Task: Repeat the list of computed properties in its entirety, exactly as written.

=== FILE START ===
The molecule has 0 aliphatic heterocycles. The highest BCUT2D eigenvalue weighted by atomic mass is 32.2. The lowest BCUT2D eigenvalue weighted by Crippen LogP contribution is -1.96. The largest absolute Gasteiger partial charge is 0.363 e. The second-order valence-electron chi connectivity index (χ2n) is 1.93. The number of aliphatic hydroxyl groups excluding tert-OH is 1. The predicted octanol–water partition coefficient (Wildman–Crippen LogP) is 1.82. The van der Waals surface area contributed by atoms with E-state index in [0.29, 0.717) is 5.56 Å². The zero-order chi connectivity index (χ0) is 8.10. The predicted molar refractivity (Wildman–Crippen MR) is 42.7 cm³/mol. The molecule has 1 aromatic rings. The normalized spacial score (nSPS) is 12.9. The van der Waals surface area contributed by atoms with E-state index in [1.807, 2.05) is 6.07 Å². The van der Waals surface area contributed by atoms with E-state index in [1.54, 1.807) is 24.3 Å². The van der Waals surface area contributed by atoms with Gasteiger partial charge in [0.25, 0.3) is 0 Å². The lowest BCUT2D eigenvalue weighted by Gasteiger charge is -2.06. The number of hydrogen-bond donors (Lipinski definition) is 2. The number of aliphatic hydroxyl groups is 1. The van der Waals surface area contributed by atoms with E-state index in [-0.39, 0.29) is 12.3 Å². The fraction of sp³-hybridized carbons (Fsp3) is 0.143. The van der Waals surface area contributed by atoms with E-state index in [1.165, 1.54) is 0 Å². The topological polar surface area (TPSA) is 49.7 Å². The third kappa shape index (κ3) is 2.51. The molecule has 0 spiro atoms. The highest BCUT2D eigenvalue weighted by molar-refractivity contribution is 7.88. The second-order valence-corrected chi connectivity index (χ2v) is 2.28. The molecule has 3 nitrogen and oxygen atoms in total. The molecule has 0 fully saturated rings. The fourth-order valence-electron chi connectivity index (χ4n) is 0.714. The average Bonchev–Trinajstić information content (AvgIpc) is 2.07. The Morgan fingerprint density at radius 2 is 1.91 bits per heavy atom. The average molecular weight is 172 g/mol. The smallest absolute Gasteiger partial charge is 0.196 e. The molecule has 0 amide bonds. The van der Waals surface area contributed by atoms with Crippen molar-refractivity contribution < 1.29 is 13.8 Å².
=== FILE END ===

The molecule has 0 aliphatic heterocycles. The highest BCUT2D eigenvalue weighted by atomic mass is 32.2. The lowest BCUT2D eigenvalue weighted by Crippen LogP contribution is -1.96. The largest absolute Gasteiger partial charge is 0.363 e. The second-order valence-electron chi connectivity index (χ2n) is 1.93. The number of aliphatic hydroxyl groups excluding tert-OH is 1. The predicted octanol–water partition coefficient (Wildman–Crippen LogP) is 1.82. The van der Waals surface area contributed by atoms with E-state index in [0.29, 0.717) is 5.56 Å². The zero-order chi connectivity index (χ0) is 8.10. The predicted molar refractivity (Wildman–Crippen MR) is 42.7 cm³/mol. The molecule has 1 aromatic rings. The normalized spacial score (nSPS) is 12.9. The van der Waals surface area contributed by atoms with E-state index in [1.807, 2.05) is 6.07 Å². The van der Waals surface area contributed by atoms with E-state index in [1.54, 1.807) is 24.3 Å². The van der Waals surface area contributed by atoms with Gasteiger partial charge in [0.25, 0.3) is 0 Å². The lowest BCUT2D eigenvalue weighted by Gasteiger charge is -2.06. The number of hydrogen-bond donors (Lipinski definition) is 2. The number of aliphatic hydroxyl groups is 1. The van der Waals surface area contributed by atoms with E-state index in [-0.39, 0.29) is 12.3 Å². The fraction of sp³-hybridized carbons (Fsp3) is 0.143. The van der Waals surface area contributed by atoms with E-state index in [1.165, 1.54) is 0 Å². The topological polar surface area (TPSA) is 49.7 Å². The third kappa shape index (κ3) is 2.51. The molecule has 0 spiro atoms. The highest BCUT2D eigenvalue weighted by molar-refractivity contribution is 7.88. The second-order valence-corrected chi connectivity index (χ2v) is 2.28. The molecule has 3 nitrogen and oxygen atoms in total. The molecule has 0 fully saturated rings. The fourth-order valence-electron chi connectivity index (χ4n) is 0.714. The average Bonchev–Trinajstić information content (AvgIpc) is 2.07. The Morgan fingerprint density at radius 2 is 1.91 bits per heavy atom. The average molecular weight is 172 g/mol. The smallest absolute Gasteiger partial charge is 0.196 e. The molecule has 0 amide bonds. The van der Waals surface area contributed by atoms with Crippen molar-refractivity contribution < 1.29 is 13.8 Å².